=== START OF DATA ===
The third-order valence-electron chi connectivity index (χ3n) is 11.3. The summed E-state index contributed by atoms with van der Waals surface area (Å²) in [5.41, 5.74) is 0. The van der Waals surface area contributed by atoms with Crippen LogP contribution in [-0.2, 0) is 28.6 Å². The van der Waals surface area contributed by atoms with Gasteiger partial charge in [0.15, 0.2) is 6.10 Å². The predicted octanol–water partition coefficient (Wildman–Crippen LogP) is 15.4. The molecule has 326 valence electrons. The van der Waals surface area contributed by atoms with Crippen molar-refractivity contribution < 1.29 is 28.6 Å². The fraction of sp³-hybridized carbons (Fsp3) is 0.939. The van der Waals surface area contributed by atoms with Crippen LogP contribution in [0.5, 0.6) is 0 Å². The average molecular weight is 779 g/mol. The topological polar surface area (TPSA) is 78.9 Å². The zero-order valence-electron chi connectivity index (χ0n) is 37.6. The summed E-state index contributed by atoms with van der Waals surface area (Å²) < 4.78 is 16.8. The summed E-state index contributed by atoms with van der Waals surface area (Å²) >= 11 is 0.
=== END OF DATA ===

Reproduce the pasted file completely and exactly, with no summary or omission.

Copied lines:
The third-order valence-electron chi connectivity index (χ3n) is 11.3. The summed E-state index contributed by atoms with van der Waals surface area (Å²) in [5.41, 5.74) is 0. The van der Waals surface area contributed by atoms with Crippen LogP contribution in [-0.2, 0) is 28.6 Å². The van der Waals surface area contributed by atoms with Gasteiger partial charge in [0.15, 0.2) is 6.10 Å². The predicted octanol–water partition coefficient (Wildman–Crippen LogP) is 15.4. The molecule has 326 valence electrons. The van der Waals surface area contributed by atoms with Crippen molar-refractivity contribution < 1.29 is 28.6 Å². The fraction of sp³-hybridized carbons (Fsp3) is 0.939. The van der Waals surface area contributed by atoms with Crippen LogP contribution in [0.5, 0.6) is 0 Å². The average molecular weight is 779 g/mol. The topological polar surface area (TPSA) is 78.9 Å². The zero-order valence-electron chi connectivity index (χ0n) is 37.6. The summed E-state index contributed by atoms with van der Waals surface area (Å²) < 4.78 is 16.8. The summed E-state index contributed by atoms with van der Waals surface area (Å²) >= 11 is 0.